The Blue Lake System is part of the Algoma Highlands, and consists of 8 feeder lakes (Blue, Robb, Elbow, White Bear, Townline, Finn, Spot, and Pointer) which discharge into Blue Lake, all of which contain naturally reproducing Lake, Rainbow, and Brook Trout. This diversity of naturally reproducing trout is found in less than 1% of the lakes in Canada which has led to the entire Blue Lake System being designated as a fish sanctuary. This designation includes special fishing restrictions enforced by the MNR along with the area being included as a Lands for Life Provincial Park, as part of the Little White River Provincial Park. As a Lands for Life Provincial Park, the Blue Lake System gains additional protection from logging and mineral exploration.
In addition to the outstanding naturally reproducing natural trout stock in the 8 main lakes, the area is fortunate to be supplemented by a trophy-class brook trout stocking program. The stocking program in the lakes surrounding the Blue Lake System concentrates on a limited number of planted fish. This reduces the pressure on the food supply so that trout in the Blue Lake System regularly reach trophy caliber sizes (+8 pounds) within 4 to 5 years which are highly sought after by the “elite” trophy brook trout fisherman.
The Blue Lake watershed consists of approximately 100 lakes and rivers, the majority of them spring-fed. The Blue Lake System is part of the Little White River Provincial Park, a 13000 hectare park that includes:
Almost all of the lakes in the Blue Lake System and surrounding area are oligotrophic in nature (lakes can be classified as oligotrophic, mesotrophic, or eutrophic), meaning that they have a relatively low level of nutrients in the water. Oligotrophic lakes are defined by deep, cold water and rocky basins with sparse weed growth and are considered good trout habitat. One exception is Burns Lake, located southwest of Blue Lake. Burns Lake may be classified as mesotrophic, since it generally shallower and is capable of supporting a sizeable smallmouth bass population.
A trip through the area was documented by well-known Canadian canoeist Kevin Callan in June, 2009. Along with Blue Fox guides Chris Moose and Pete Roberts, Kevin and friends took a five day canoe trip starting and ending at Blue Fox Camp. The trip was documented on Kevin Callan’s Blog at Explore Magazine and also in the book Top 50 Canoe Routes of Ontario.
3 billion years ago, the Blue Lake System was part of the largest mountain range on the continent. Over time, the area has been worn down by erosion, but what remains is a stunning example of northern Ontario geography and geology.
The Blue Lake System is located at the contact between the Superior and Southern Provinces of the Canadian Shield. It is located mostly within the western part of the Paleoproterozoic Huronian Super-group (four stratigraphic groups of sedimentary, volcanic and intrusive rocks that overlie the Superior Province). One exception is the Finn Lake area and the West Little White River, to the north end of Endikai Lake. The geology of this area is part of the south end of the western Abitibi Sub-province (granites and quartz monzonites) of the Precambrian shield.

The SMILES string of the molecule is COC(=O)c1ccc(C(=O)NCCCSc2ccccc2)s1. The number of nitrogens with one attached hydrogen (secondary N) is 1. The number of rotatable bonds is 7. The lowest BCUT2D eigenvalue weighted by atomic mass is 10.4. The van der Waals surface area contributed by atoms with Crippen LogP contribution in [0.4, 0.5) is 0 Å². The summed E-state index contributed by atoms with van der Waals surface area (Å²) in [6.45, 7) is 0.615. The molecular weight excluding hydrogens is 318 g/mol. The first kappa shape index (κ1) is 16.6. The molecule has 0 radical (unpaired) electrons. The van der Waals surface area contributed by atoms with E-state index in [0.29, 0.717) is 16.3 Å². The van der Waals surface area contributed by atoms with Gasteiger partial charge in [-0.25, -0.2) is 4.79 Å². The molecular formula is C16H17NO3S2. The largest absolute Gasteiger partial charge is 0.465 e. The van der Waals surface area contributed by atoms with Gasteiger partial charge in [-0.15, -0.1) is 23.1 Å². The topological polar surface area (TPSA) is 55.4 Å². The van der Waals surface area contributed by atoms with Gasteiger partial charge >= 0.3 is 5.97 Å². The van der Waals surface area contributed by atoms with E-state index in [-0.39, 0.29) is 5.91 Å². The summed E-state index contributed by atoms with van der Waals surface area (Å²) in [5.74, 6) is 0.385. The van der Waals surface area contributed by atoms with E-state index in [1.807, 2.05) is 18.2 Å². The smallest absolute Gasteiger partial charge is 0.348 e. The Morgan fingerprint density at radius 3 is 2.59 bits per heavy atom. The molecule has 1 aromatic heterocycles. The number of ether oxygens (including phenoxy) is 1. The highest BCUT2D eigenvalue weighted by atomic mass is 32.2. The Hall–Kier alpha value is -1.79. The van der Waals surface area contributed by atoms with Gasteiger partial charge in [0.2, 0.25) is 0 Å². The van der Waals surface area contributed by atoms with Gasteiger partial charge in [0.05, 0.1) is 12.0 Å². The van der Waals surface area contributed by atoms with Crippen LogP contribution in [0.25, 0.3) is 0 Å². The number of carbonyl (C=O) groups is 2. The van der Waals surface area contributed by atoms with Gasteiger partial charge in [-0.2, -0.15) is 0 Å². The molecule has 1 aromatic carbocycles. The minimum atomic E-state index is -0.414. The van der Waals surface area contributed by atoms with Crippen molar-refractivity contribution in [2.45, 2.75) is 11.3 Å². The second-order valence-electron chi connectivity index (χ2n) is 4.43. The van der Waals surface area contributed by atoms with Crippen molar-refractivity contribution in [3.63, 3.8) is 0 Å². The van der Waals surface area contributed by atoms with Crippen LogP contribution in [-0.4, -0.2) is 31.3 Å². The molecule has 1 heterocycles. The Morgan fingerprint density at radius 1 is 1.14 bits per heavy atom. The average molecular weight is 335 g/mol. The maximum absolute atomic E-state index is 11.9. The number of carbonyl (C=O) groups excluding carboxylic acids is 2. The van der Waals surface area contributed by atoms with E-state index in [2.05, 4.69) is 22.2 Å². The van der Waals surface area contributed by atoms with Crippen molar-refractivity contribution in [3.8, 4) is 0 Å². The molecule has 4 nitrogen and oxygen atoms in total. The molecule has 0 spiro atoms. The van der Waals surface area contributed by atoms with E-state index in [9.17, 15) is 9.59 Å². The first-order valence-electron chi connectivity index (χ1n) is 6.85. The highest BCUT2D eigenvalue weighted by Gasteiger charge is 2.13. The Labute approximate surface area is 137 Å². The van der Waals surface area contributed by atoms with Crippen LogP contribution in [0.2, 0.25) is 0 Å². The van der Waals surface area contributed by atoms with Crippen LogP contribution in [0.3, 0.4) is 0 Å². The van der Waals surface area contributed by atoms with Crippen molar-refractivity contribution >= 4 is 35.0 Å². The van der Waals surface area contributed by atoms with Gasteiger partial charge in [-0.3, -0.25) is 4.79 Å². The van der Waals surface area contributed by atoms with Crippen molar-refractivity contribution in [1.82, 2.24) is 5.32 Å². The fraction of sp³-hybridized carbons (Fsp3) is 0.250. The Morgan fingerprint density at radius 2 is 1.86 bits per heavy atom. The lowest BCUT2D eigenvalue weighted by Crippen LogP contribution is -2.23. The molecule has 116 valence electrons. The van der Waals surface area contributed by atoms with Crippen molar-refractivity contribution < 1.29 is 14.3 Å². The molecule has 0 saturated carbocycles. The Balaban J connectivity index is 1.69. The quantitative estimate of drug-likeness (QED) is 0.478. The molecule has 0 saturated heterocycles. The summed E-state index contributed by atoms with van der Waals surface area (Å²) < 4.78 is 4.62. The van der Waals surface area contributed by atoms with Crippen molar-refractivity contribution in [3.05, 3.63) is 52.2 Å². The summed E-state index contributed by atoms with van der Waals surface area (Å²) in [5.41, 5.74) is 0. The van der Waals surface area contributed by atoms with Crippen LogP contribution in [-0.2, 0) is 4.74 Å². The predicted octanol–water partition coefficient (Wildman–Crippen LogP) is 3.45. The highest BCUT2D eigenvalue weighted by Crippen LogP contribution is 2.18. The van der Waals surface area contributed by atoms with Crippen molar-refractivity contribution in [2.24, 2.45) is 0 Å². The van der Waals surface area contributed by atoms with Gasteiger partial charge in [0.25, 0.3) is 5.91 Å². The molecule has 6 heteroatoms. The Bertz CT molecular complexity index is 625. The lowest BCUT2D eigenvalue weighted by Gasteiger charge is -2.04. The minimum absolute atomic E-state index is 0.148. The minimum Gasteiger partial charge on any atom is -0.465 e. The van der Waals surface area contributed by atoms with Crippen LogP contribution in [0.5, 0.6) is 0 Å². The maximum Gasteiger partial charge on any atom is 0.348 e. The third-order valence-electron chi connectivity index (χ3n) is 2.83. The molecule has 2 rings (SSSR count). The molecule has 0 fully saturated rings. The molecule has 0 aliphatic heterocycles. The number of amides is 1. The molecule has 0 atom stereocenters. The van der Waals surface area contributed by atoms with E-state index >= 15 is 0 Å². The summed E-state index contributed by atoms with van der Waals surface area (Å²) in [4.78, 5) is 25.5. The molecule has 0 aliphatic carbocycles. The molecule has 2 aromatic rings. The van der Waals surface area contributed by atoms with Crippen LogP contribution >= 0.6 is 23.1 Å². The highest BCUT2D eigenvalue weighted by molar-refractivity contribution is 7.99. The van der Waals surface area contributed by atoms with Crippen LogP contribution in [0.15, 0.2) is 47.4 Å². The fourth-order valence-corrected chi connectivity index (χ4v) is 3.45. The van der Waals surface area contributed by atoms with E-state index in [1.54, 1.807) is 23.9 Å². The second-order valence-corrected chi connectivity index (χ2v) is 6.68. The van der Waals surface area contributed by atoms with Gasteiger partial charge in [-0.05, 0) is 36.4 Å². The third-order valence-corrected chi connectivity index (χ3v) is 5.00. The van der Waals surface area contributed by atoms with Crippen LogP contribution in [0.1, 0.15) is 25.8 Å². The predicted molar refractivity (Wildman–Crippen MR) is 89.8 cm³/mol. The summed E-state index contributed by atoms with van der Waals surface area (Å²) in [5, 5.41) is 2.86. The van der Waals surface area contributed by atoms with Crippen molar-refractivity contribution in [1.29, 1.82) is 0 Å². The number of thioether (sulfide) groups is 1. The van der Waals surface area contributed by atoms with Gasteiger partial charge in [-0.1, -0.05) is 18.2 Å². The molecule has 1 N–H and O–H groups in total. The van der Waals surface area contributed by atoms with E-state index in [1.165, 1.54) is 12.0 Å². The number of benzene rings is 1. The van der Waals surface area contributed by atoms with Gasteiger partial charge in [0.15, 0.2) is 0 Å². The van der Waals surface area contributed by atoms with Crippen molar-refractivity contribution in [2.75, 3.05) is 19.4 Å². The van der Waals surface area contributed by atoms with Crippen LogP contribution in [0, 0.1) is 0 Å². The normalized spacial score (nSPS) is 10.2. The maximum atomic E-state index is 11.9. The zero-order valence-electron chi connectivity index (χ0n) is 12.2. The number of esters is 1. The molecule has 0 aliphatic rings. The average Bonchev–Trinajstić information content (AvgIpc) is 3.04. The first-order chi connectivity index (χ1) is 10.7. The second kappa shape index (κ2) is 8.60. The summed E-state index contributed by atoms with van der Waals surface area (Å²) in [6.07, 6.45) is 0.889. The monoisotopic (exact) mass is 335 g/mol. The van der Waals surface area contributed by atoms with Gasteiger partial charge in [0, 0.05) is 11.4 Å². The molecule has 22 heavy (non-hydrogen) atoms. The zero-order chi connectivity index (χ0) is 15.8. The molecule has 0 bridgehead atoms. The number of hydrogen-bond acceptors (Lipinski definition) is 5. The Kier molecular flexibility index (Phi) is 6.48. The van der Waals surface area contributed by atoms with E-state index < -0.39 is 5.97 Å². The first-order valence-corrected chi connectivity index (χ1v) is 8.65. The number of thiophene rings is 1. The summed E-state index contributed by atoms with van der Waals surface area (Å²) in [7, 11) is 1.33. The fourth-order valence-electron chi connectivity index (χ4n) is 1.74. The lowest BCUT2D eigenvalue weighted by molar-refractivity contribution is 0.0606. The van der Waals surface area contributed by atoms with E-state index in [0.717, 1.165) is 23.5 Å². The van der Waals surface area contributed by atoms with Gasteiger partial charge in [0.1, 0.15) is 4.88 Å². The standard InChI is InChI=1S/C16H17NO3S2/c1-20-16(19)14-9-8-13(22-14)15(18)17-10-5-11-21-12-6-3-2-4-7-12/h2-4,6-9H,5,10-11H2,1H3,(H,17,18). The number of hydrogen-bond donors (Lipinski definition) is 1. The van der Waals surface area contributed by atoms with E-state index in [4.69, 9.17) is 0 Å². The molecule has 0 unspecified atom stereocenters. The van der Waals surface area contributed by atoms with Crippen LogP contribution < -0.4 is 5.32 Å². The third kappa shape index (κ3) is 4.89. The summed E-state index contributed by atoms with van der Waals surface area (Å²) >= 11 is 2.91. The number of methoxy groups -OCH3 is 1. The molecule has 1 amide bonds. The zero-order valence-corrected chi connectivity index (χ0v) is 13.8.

The Huronian Supergroup rocks were overlain by sedimentary rocks (sandstone, mudstone) that covered the area approximately 2.5 billion years ago. These sandstones form the towering cliffs seen on the north shore of Kirkpatrick Lake, just east of Blue Fox Camp.
The primary soil in the Blue Lake System is thin, sandy ground moraine till which was deposited by the south-southwestward advancing Superior lobe of the continental ice sheet. Most of the Blue Lake System was part of a large island in a succession of glacial lakes that formed as the ice sheet receded to the north at the end of the last ice age (between 100000-12000 years ago). One unique feature in the area related to the glacial retreat is the Rawhide Moraine, found on the southwest side of White Bear Lake. A moraine is any accumulation of glacial debris (soil and rock) that occurs in currently glaciated and formerly glaciated regions (a good example is the Oak Ridges Moraine north of Toronto). The Rawhide Moraine is a recessional moraine, meaning that it formed when the retreating glacier remained stationary for a long enough time to produce a mound of material (i.e. during a cold spell, during which time the glacier was not receding).
This page is part of the Blue Fox teams plan to document the history and environment of the Blue Lake System. Its an ongoing project, please check back occasionally for more updates on the Blue Lake System.